Jovial Thomas sets simple target
Somerset have a straightforward plan to ensure they claim victory at Friends Life t20 finals day.
Runners-up in the shortest form for the last three years, Marcus Trescothick’s men have also endured recent near misses in the Clydesdale Bank 40 and LV= County Championship.
Ahead of this weekend’s showpiece event in Cardiff, veteran seamer Alfonso Thomas told ecb.co.uk: “We are going to do something different this year – we are going to try and score one more run than the opposition!”
Thomas’ light-hearted comments do little to mask a steely determination to succeed at the SWALEC Stadium and bring Somerset’s losing run in finals to an end.
They take on Hampshire in the second last-four clash, with the winner taking on Yorkshire or Sussex soon after.
“I’m sure this year will be our year,” added the South African. “It would be massive for the club to win a trophy. I think our supporters really deserve one and hopefully we can put the record straight down in Cardiff.”
Wicketkeeper-batsman Craig Kieswetter believes his side must take heart from their continued success in reaching the closing stages of competitions.
“We’ve been there or thereabouts over the last couple of years and as a side it’s always disappointing when you get to the end of a season and you’re empty-handed,” he said.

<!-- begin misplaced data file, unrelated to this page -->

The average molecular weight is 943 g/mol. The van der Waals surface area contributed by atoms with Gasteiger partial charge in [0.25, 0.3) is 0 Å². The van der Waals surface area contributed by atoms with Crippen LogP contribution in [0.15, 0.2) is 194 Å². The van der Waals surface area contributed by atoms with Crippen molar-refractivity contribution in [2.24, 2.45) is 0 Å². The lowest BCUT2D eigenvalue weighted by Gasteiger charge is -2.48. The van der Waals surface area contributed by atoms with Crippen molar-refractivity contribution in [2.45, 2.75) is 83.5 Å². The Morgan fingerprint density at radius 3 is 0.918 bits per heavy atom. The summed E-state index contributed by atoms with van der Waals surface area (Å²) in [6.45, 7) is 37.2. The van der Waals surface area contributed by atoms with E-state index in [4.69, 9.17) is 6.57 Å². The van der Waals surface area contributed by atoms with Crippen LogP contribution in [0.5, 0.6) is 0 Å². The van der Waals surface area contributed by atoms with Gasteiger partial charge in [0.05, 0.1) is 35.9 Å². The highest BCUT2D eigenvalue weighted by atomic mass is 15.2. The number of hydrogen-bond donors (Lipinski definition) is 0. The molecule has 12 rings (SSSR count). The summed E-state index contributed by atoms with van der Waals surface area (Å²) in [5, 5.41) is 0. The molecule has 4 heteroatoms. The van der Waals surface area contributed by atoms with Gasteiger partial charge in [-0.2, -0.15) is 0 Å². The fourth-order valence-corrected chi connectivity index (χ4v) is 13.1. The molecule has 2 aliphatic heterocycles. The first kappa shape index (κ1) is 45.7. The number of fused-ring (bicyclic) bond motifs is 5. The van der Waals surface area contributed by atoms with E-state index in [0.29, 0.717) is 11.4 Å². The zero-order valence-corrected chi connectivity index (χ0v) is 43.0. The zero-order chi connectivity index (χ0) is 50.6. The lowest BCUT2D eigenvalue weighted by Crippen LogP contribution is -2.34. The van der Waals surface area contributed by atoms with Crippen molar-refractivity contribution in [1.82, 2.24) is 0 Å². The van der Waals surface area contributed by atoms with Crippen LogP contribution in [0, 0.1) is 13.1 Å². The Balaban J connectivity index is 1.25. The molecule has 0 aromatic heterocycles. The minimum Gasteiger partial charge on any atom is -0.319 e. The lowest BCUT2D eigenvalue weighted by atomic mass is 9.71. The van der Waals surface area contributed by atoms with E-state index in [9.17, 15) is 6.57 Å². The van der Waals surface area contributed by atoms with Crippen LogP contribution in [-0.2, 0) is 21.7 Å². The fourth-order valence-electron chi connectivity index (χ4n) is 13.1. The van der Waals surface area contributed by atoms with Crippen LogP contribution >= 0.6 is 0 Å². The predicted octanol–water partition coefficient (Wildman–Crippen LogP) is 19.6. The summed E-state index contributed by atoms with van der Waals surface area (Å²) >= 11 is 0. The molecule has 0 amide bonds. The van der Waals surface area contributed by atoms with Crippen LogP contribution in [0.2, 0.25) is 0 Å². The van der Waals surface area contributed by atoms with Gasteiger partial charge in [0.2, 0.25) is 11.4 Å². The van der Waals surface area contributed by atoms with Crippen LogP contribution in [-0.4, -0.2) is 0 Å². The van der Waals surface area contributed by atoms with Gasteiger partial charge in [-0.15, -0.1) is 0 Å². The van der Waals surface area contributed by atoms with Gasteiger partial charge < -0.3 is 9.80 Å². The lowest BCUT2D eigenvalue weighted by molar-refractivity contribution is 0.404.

“We have to look at it in a positive way; the fact that we compete in all competitions and we play the most games out of all the counties shows that we’re a really good competitive side in all formats.”
Kieswetter and Thomas will, of course, have very different roles to play tomorrow.
Many would feel the latter faces the less appealing task, in trying to limit the damage caused by ultra-aggressive batsmen, yet Thomas is looking forward to the challenge.
“You can’t be thinking about the batter,” explained the canny seamer. “You’ve just got to focus on what you want to achieve and try and take the batter out of the equation.
“As long as you’ve got a clear mind then you usually come out on top as a bowler; that is something I will try to do on finals day.”
One of the less experienced members of Somerset’s bowling unit, leg-spinner Max Waller, is also undaunted by the prospect of coming under attack.
“In Twenty20 the batsmen are obviously playing more shots, which gives you more opportunities,” he reasoned.
“They have to take risks, which plays into your hands a little bit. Obviously you have to take into account the occasion and the pressure, but I’ve played in the Champions League and I’ve played at finals day before (three years ago) so I’m fairly confident that I should be alright.”
After missing out on selection for finals day in 2010 and 2011, Waller is desperate to play a part this time around.
“It’s a bit frustrating to watch so hopefully this year I’ll get an opportunity and show what I can do,” he concluded
“It’s a great day and a great occasion, and helping us to try and win the trophy would be brilliant.”